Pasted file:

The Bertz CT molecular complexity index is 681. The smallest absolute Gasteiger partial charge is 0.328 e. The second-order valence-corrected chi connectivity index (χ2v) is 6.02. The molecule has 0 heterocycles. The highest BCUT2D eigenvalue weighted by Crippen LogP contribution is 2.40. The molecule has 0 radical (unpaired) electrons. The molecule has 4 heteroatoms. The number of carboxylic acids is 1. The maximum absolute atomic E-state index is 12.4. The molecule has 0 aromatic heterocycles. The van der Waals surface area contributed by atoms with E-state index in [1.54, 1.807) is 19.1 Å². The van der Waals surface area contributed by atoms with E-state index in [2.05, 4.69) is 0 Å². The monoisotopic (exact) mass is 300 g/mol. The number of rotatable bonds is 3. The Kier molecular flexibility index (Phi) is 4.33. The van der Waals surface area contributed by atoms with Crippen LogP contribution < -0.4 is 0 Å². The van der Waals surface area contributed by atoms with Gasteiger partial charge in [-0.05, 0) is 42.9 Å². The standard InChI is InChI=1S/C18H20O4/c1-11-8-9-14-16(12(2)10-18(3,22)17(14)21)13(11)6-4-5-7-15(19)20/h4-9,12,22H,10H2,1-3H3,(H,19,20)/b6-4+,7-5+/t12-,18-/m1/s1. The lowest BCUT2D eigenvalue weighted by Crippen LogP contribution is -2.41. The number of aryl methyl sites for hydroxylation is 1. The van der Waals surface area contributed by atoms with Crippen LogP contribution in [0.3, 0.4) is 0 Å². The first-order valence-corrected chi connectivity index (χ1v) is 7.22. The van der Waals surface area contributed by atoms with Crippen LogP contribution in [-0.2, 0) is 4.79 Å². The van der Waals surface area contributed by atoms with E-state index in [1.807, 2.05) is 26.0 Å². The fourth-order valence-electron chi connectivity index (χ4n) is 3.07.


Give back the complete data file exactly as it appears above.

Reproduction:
The Bertz CT molecular complexity index is 681. The smallest absolute Gasteiger partial charge is 0.328 e. The second-order valence-corrected chi connectivity index (χ2v) is 6.02. The molecule has 0 heterocycles. The highest BCUT2D eigenvalue weighted by Crippen LogP contribution is 2.40. The molecule has 0 radical (unpaired) electrons. The molecule has 4 heteroatoms. The number of carboxylic acids is 1. The maximum absolute atomic E-state index is 12.4. The molecule has 0 aromatic heterocycles. The van der Waals surface area contributed by atoms with E-state index in [1.54, 1.807) is 19.1 Å². The van der Waals surface area contributed by atoms with E-state index in [2.05, 4.69) is 0 Å². The monoisotopic (exact) mass is 300 g/mol. The number of rotatable bonds is 3. The Kier molecular flexibility index (Phi) is 4.33. The van der Waals surface area contributed by atoms with Crippen LogP contribution < -0.4 is 0 Å². The van der Waals surface area contributed by atoms with Gasteiger partial charge in [-0.05, 0) is 42.9 Å². The standard InChI is InChI=1S/C18H20O4/c1-11-8-9-14-16(12(2)10-18(3,22)17(14)21)13(11)6-4-5-7-15(19)20/h4-9,12,22H,10H2,1-3H3,(H,19,20)/b6-4+,7-5+/t12-,18-/m1/s1. The lowest BCUT2D eigenvalue weighted by Crippen LogP contribution is -2.41. The number of aryl methyl sites for hydroxylation is 1. The van der Waals surface area contributed by atoms with Crippen LogP contribution in [0.3, 0.4) is 0 Å². The first-order valence-corrected chi connectivity index (χ1v) is 7.22. The van der Waals surface area contributed by atoms with Crippen LogP contribution in [-0.2, 0) is 4.79 Å². The van der Waals surface area contributed by atoms with E-state index in [1.807, 2.05) is 26.0 Å². The fourth-order valence-electron chi connectivity index (χ4n) is 3.07.